Deep Discipleship

A book summary of: “Deep Discipleship: How the Church Can Make Whole Disciples of Jesus”

Discipleship is an area I have emphasized throughout my ministry and when I saw this book in a fall 2020 issue of Christianity Today, I ordered a copy and read it over the holidays.  Some of the main points in each chapter of the book are listed below:

  • Discipleship is not just a program but a total reorientation to reality. There are two main challenges to deep discipleship: self-centered discipleship and spiritual apathy. (A God-Centered Vision, Ch. 1)
  • The church is called to make disciples, and it is time for us to stop delegating our responsibility. Other organizations can come along side the church, but they can never replace the church. (The Church, Ch. 2)
  • Community is indispensable to discipleship, but community is not discipleship. We cannot be disciples of Christ outside the context of community. However, we can be in community that is not teaching us to be disciples of Christ. (Space, Ch. 3)
  • Instead of asking the question, “What do disciples want?”, we need to ask the better question, “What do disciples need?” (Scope, Ch. 4)
  • If the local church is not calling people to press forward, to grow, to strain ahead, we will lose them. One of the paradigm shifts we need in ministry is the shift from asking the question, “How do we keep disciples in the church?” to the better question, “How do disciples grow in the church?” (Sequence, Ch. 5)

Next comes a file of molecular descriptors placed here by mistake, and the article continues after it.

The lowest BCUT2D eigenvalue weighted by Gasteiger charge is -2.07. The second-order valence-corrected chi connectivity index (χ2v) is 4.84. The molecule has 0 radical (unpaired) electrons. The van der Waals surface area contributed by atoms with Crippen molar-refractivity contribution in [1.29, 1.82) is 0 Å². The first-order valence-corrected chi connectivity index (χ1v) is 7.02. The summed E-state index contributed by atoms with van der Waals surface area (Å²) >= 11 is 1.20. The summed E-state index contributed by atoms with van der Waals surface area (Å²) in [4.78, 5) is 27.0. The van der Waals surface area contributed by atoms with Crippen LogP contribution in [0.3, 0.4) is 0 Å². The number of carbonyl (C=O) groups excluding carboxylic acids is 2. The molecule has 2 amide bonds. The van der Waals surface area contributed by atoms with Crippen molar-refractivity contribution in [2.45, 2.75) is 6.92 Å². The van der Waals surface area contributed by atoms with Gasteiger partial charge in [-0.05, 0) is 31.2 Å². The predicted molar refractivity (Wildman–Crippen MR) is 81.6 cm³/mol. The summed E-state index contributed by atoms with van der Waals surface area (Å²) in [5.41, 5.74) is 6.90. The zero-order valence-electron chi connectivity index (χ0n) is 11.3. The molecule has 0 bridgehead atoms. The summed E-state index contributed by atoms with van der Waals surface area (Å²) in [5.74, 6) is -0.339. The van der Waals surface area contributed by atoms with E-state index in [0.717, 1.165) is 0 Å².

• Churches that are pursing a culture of deep discipleship are intentionally commissioning their disciples into the church, the home, their neighborhoods, the workplace, and the nations. (Send, Ch. 6)
  • We will never make deep disciples if we apologize when we ask people to make commitments. (Strategy, Ch. 7)

Initially, I was somewhat skeptical of the first two words of the title, “Deep Discipleship,” because of people wanting to “go deep into discipleship,” and neglecting other areas of the Christian life such as evangelism, worship, service, ministry, etc. However, after reading the book I felt English clearly made the point that discipleship encompasses all the spiritual disciplines and that obedience to God’s Word is the true test of maturity.

The author also emphasized the importance Sunday School/Bible study classes for everyone, Bible studies for men only and women only, and in particular contextualizing  a discipleship program for the church with specific goals and initiatives (Space, Scope, Sequence, Send, and Strategy).